2 part mcintosh, 3 part jonagold, 9 part fuji, and 7 parts base.

The second cider turned out better than the first one did by a LONG shot. I'm here to tell you that the varieties of apples you use do NOT come out in the final product (hard cider). The way you finish your cider (back sweetenting, bottle priming, artificial sweetening, carbonation, spicing) has more to do with the flavor of your witches brew than anything else. i'd say 80% of your product is how you finish it, 20% is the original apple varieties you put in. I'm sure there'll be some disagreement on this but this is my personal experience.
This goes to show how different peoples tastes are. I personally wouldn't use Golden or Red Delicious even if that was the last apple type on the planet! I hate them... but I am the only person I know who doesn't like them!

Like Divi said, to each their own. So be sure to try out different varieties to find your favourite mixes!

i generally use about 10% granny smiths, the rest around 50/50 something sweet and something all-rounder ie cox orange pippin, stuff you can experiment with from your local greengrocer
After my juicing experiment, that's the mix I came up with too! I think we might be onto something here! :mug:

I'll have to try the crab apples. My parents have a tree in their front yard... I should pick some next year!
 

dinnerstick

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This goes to show how different peoples tastes are. I personally wouldn't use Golden or Red Delicious even if that was the last apple type on the planet! I hate them... but I am the only person I know who doesn't like them!
if we ever meet, your list of delicious haters will instantly double. but if it works for someone then i ain't knocking it
 

Joe_in_CT

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RED DELICIOUS... How did they ever come up with that name?

Red-Edible would be more accurate IMO.
 

Devo9

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if we ever meet, your list of delicious haters will instantly double. but if it works for someone then i ain't knocking it
Yes, I agree completely. If you like it then all the power to you!

Whenever I make my forever planned, but constantly delayed trip to Europe, (Scotland specifically) I'll have to make a point to swing by the Netherlands to double my list. I'll most likely try to fit in as many countries as I can to my trip with feeling rushed. I'll expect to have to make at least two trips to Europe to see everything I want to! (many more to see everything worth seeing)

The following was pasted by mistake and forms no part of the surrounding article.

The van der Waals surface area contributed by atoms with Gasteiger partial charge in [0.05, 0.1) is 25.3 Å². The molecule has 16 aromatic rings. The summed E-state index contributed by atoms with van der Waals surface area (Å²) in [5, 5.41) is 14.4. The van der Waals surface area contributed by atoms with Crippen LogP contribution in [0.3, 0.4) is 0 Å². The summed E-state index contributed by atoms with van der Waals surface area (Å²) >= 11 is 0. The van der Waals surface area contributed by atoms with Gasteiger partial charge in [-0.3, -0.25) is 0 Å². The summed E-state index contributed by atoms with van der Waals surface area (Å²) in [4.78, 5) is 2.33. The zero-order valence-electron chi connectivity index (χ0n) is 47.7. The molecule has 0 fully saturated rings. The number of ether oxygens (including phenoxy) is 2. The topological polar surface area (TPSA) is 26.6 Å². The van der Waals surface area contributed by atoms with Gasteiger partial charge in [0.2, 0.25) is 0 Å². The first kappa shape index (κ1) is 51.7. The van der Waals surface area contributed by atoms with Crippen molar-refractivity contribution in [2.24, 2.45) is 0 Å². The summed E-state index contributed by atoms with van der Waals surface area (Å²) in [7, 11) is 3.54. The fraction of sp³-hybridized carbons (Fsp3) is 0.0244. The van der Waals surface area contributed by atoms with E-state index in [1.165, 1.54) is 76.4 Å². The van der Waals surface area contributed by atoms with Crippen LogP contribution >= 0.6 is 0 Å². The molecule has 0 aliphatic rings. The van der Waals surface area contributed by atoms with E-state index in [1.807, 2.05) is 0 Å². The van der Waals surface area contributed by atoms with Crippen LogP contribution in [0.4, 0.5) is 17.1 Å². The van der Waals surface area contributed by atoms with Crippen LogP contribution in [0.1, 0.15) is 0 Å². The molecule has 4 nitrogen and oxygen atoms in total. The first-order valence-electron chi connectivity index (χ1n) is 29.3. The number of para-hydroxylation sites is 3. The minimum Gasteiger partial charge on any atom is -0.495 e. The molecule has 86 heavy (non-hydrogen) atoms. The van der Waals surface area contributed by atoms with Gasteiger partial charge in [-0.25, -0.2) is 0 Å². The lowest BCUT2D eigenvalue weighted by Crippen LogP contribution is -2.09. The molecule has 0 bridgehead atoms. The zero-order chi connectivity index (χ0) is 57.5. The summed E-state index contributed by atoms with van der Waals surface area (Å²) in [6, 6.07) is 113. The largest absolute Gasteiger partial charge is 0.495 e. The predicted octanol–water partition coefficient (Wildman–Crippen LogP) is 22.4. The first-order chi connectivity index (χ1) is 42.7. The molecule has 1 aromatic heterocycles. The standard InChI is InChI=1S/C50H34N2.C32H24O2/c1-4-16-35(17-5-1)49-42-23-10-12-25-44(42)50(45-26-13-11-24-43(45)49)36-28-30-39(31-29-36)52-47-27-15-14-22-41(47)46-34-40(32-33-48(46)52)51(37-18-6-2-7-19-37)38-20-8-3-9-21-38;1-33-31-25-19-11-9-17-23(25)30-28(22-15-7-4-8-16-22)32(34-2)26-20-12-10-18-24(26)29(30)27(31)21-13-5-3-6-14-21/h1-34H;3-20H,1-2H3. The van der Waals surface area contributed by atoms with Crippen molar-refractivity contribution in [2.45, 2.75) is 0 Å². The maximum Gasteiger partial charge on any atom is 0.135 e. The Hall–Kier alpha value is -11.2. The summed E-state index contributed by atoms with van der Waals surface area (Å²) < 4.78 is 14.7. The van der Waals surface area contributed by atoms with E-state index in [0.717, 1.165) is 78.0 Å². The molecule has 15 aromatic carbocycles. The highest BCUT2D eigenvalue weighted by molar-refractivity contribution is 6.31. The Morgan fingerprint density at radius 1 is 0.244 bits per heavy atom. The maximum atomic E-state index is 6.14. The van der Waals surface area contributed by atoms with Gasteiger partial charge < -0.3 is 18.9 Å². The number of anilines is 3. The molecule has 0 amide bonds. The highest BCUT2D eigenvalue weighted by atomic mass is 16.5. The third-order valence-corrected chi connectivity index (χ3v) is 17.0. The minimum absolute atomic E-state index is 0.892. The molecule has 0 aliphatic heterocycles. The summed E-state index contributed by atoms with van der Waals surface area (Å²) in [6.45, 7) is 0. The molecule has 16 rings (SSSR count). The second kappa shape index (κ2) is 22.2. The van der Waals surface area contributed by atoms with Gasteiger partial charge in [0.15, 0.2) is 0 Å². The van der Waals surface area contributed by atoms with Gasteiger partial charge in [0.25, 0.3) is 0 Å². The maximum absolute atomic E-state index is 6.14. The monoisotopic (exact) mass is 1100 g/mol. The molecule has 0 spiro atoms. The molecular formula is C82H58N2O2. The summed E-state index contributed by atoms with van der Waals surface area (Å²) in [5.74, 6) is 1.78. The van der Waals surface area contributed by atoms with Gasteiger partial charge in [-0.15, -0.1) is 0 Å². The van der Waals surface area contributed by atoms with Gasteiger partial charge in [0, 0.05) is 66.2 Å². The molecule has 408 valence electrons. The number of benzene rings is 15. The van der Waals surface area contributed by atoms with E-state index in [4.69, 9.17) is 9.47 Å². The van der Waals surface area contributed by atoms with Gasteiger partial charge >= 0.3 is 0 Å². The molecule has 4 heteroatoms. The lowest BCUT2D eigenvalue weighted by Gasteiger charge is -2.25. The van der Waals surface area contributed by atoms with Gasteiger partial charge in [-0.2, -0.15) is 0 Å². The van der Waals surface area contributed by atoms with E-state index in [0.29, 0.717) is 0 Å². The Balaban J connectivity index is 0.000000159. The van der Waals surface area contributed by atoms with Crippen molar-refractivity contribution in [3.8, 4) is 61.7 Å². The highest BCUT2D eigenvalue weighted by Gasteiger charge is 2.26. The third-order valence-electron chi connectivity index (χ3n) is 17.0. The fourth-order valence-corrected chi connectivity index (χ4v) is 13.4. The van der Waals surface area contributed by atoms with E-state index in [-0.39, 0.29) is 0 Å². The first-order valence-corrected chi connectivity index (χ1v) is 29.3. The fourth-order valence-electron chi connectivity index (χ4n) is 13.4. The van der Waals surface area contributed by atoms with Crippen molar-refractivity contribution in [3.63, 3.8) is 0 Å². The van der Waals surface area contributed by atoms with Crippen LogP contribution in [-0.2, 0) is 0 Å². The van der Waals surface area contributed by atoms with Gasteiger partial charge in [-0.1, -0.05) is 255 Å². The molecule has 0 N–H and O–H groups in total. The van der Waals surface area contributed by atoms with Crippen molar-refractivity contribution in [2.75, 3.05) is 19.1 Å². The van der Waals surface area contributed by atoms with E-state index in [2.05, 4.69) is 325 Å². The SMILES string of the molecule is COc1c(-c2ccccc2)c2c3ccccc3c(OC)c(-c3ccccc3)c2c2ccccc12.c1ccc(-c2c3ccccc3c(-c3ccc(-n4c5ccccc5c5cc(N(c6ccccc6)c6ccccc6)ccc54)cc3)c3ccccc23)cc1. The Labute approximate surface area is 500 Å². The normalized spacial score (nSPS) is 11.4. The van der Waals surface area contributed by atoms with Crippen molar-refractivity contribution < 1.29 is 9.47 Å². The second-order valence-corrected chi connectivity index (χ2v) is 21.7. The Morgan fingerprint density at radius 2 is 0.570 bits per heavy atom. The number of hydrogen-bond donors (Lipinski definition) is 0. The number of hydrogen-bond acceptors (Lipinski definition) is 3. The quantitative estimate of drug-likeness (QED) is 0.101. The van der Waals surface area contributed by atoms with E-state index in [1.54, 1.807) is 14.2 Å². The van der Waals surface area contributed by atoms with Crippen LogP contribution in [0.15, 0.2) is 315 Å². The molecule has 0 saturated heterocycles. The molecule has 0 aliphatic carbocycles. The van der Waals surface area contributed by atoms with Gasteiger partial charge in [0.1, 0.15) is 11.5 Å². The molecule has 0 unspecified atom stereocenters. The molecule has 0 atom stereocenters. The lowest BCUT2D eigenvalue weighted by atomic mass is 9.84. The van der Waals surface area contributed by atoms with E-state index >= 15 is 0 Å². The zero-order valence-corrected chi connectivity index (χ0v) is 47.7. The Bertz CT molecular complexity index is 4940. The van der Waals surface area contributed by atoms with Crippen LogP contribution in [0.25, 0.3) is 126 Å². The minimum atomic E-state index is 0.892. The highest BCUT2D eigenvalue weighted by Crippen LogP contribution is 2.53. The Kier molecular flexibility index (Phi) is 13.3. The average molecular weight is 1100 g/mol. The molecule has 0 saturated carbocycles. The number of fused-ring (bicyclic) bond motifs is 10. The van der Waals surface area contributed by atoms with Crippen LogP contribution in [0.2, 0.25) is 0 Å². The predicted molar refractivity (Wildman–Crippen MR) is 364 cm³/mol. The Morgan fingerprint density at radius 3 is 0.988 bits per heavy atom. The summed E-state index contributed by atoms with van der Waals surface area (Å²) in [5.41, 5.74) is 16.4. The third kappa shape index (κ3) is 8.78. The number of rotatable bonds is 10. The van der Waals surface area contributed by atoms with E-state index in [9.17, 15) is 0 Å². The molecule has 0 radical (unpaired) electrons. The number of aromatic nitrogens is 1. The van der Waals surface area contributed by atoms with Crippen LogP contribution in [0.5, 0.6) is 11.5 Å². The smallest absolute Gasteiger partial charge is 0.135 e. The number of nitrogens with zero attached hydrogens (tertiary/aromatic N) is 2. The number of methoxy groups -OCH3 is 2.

I googled "Utrecht, Netherlands" and it looks beautiful there! Definitely worth checking out!
 

ajbram

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if we ever meet, your list of delicious haters will instantly double. but if it works for someone then i ain't knocking it
RED DELICIOUS... How did they ever come up with that name?

Red-Edible would be more accurate IMO.
Couldn't agree with you lads more. I don't like to eat them and wouldn't use them in a cider. My last cider was about 30% Grannies, 30% MacIntosh, 15% Royal Gala, 10% little yellow crabs and 5 % red crabs, all from trees in my yard and neighbourhood. It was DELICIOUS!
 

Devo9

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Couldn't agree with you lads more. I don't like to eat them and wouldn't use them in a cider. My last cider was about 30% Grannies, 30% MacIntosh, 15% Royal Gala, 10% little yellow crabs and 5 % red crabs, all from trees in my yard and neighbourhood. It was DELICIOUS!
Sounds delicious!
 

ajbram

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Couldn't agree with you lads more. I don't like to eat them and wouldn't use them in a cider. My last cider was about 30% Grannies, 30% MacIntosh, 15% Royal Gala, 10% little yellow crabs and 5 % red crabs, all from trees in my yard and neighbourhood. It was DELICIOUS!
oops somehow I only came up with 90% of a cider there... should be 40% Macs
 

divi2323

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It does go to show how different people have different taste :) I only use the delicious varieties for a base juice and flavor it up with other varieties.

My main point though was that I personally can't differentiate between the different varieties used in a cider from the finished product. Before fermentation for sure but not after. This might be a case of my palate not being as broad as others.
 

ajbram

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Fermentation will definitely strip most of the flavour from whatever juice you use. I don't think any of us can really tell which specific varieties were used in a cider from the taste of the finished product, but what you are looking for is a blend of apples that will give you the components of a balanced flavour profile in your finished product. Sugar, acidity, tanins, unfermentable sugars etc. differ from variety to variety. I believe delicious apples are pretty low in acidity, which makes them sweet when you eat them, but I prefer something with a little more bite in my cider.